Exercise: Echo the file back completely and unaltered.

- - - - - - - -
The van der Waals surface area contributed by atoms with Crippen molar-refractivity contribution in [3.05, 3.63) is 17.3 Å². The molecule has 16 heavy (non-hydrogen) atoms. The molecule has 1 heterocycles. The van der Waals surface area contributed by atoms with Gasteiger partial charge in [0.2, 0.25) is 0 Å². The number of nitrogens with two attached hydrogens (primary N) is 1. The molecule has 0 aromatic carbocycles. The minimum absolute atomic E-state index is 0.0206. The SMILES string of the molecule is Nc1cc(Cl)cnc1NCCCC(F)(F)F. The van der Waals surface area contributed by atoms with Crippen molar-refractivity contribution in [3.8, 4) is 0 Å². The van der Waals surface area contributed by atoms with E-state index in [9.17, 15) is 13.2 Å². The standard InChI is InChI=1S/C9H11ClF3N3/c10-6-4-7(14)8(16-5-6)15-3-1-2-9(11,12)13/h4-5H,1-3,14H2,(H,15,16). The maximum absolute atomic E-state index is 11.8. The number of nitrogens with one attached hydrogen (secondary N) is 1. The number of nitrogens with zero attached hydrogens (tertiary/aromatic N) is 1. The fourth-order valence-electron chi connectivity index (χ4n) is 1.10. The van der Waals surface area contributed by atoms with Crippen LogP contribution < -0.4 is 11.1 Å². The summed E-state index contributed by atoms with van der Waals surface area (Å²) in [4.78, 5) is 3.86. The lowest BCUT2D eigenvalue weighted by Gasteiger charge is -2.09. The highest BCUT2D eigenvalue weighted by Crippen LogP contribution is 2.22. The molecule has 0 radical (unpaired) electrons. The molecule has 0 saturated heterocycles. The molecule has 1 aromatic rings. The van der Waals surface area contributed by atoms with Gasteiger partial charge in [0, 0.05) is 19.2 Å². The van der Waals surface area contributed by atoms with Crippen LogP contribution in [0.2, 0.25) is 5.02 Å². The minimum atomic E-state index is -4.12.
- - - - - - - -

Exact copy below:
The van der Waals surface area contributed by atoms with Crippen molar-refractivity contribution in [3.05, 3.63) is 17.3 Å². The molecule has 16 heavy (non-hydrogen) atoms. The molecule has 1 heterocycles. The van der Waals surface area contributed by atoms with Gasteiger partial charge in [0.2, 0.25) is 0 Å². The number of nitrogens with two attached hydrogens (primary N) is 1. The molecule has 0 aromatic carbocycles. The minimum absolute atomic E-state index is 0.0206. The SMILES string of the molecule is Nc1cc(Cl)cnc1NCCCC(F)(F)F. The van der Waals surface area contributed by atoms with Crippen molar-refractivity contribution in [3.8, 4) is 0 Å². The van der Waals surface area contributed by atoms with E-state index in [9.17, 15) is 13.2 Å². The standard InChI is InChI=1S/C9H11ClF3N3/c10-6-4-7(14)8(16-5-6)15-3-1-2-9(11,12)13/h4-5H,1-3,14H2,(H,15,16). The maximum absolute atomic E-state index is 11.8. The number of nitrogens with one attached hydrogen (secondary N) is 1. The number of nitrogens with zero attached hydrogens (tertiary/aromatic N) is 1. The fourth-order valence-electron chi connectivity index (χ4n) is 1.10. The van der Waals surface area contributed by atoms with Crippen LogP contribution < -0.4 is 11.1 Å². The summed E-state index contributed by atoms with van der Waals surface area (Å²) in [4.78, 5) is 3.86. The lowest BCUT2D eigenvalue weighted by Gasteiger charge is -2.09. The highest BCUT2D eigenvalue weighted by Crippen LogP contribution is 2.22. The molecule has 0 radical (unpaired) electrons. The molecule has 0 saturated heterocycles. The molecule has 1 aromatic rings. The van der Waals surface area contributed by atoms with Gasteiger partial charge in [0, 0.05) is 19.2 Å². The van der Waals surface area contributed by atoms with Crippen LogP contribution in [0.2, 0.25) is 5.02 Å². The minimum atomic E-state index is -4.12.